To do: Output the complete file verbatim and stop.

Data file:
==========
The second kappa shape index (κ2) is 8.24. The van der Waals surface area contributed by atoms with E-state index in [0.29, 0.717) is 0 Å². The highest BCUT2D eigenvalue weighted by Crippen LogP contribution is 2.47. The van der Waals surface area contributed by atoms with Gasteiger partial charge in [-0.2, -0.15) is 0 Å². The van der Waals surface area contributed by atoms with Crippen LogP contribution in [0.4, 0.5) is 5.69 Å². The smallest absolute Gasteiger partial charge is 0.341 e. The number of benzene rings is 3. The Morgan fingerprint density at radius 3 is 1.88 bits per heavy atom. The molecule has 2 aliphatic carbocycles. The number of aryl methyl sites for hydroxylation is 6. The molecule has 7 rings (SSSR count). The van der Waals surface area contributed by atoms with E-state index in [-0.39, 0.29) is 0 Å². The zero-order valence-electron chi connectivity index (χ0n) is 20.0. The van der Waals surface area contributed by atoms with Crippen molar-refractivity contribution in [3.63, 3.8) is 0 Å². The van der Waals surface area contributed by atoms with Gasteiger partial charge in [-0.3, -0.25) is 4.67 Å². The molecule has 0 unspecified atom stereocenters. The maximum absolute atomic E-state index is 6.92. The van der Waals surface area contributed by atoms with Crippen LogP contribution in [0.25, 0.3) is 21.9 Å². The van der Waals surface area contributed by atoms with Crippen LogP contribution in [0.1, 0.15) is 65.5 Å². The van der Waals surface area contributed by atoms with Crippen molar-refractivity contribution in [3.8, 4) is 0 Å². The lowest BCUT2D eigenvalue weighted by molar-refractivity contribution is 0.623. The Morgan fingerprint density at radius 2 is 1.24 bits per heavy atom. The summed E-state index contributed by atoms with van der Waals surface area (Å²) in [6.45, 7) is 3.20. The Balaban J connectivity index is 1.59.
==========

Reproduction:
The second kappa shape index (κ2) is 8.24. The van der Waals surface area contributed by atoms with E-state index in [0.29, 0.717) is 0 Å². The highest BCUT2D eigenvalue weighted by Crippen LogP contribution is 2.47. The van der Waals surface area contributed by atoms with Gasteiger partial charge in [-0.2, -0.15) is 0 Å². The van der Waals surface area contributed by atoms with Crippen LogP contribution in [0.4, 0.5) is 5.69 Å². The smallest absolute Gasteiger partial charge is 0.341 e. The number of benzene rings is 3. The Morgan fingerprint density at radius 3 is 1.88 bits per heavy atom. The molecule has 2 aliphatic carbocycles. The number of aryl methyl sites for hydroxylation is 6. The molecule has 7 rings (SSSR count). The van der Waals surface area contributed by atoms with E-state index in [-0.39, 0.29) is 0 Å². The zero-order valence-electron chi connectivity index (χ0n) is 20.0. The van der Waals surface area contributed by atoms with Crippen molar-refractivity contribution in [3.63, 3.8) is 0 Å². The van der Waals surface area contributed by atoms with Gasteiger partial charge in [-0.3, -0.25) is 4.67 Å². The molecule has 0 unspecified atom stereocenters. The maximum absolute atomic E-state index is 6.92. The van der Waals surface area contributed by atoms with Crippen LogP contribution in [0.25, 0.3) is 21.9 Å². The van der Waals surface area contributed by atoms with Crippen LogP contribution in [0.1, 0.15) is 65.5 Å². The van der Waals surface area contributed by atoms with Crippen molar-refractivity contribution in [3.8, 4) is 0 Å². The lowest BCUT2D eigenvalue weighted by molar-refractivity contribution is 0.623. The Morgan fingerprint density at radius 2 is 1.24 bits per heavy atom. The summed E-state index contributed by atoms with van der Waals surface area (Å²) in [6.45, 7) is 3.20. The Balaban J connectivity index is 1.59.